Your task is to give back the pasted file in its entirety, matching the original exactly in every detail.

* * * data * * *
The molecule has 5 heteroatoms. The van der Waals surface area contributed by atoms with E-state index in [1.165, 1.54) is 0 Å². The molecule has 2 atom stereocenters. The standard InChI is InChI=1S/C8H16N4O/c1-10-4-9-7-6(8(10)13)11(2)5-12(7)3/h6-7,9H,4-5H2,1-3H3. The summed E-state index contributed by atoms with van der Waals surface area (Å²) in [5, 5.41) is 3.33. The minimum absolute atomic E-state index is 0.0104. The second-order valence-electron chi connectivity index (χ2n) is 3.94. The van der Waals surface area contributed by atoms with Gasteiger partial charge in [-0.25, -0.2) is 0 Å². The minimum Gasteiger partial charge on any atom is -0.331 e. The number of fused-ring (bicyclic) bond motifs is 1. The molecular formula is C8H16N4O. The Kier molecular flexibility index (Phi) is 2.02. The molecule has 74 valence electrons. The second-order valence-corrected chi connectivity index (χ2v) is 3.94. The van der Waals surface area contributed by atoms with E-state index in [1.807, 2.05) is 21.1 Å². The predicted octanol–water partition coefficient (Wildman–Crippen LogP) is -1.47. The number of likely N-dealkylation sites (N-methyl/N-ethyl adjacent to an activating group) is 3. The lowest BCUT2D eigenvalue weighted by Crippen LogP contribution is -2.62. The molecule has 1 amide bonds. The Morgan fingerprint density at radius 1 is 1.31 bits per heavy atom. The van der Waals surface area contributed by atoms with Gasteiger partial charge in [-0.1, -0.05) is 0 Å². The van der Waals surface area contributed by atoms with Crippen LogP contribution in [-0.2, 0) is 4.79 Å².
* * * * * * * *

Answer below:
The molecule has 5 heteroatoms. The van der Waals surface area contributed by atoms with E-state index in [1.165, 1.54) is 0 Å². The molecule has 2 atom stereocenters. The standard InChI is InChI=1S/C8H16N4O/c1-10-4-9-7-6(8(10)13)11(2)5-12(7)3/h6-7,9H,4-5H2,1-3H3. The summed E-state index contributed by atoms with van der Waals surface area (Å²) in [5, 5.41) is 3.33. The minimum absolute atomic E-state index is 0.0104. The second-order valence-electron chi connectivity index (χ2n) is 3.94. The van der Waals surface area contributed by atoms with Gasteiger partial charge in [-0.25, -0.2) is 0 Å². The minimum Gasteiger partial charge on any atom is -0.331 e. The number of fused-ring (bicyclic) bond motifs is 1. The molecular formula is C8H16N4O. The Kier molecular flexibility index (Phi) is 2.02. The molecule has 74 valence electrons. The second-order valence-corrected chi connectivity index (χ2v) is 3.94. The van der Waals surface area contributed by atoms with E-state index in [1.807, 2.05) is 21.1 Å². The predicted octanol–water partition coefficient (Wildman–Crippen LogP) is -1.47. The number of likely N-dealkylation sites (N-methyl/N-ethyl adjacent to an activating group) is 3. The lowest BCUT2D eigenvalue weighted by Crippen LogP contribution is -2.62. The molecule has 1 amide bonds. The Morgan fingerprint density at radius 1 is 1.31 bits per heavy atom. The van der Waals surface area contributed by atoms with Gasteiger partial charge in [-0.1, -0.05) is 0 Å². The van der Waals surface area contributed by atoms with Crippen LogP contribution in [-0.2, 0) is 4.79 Å².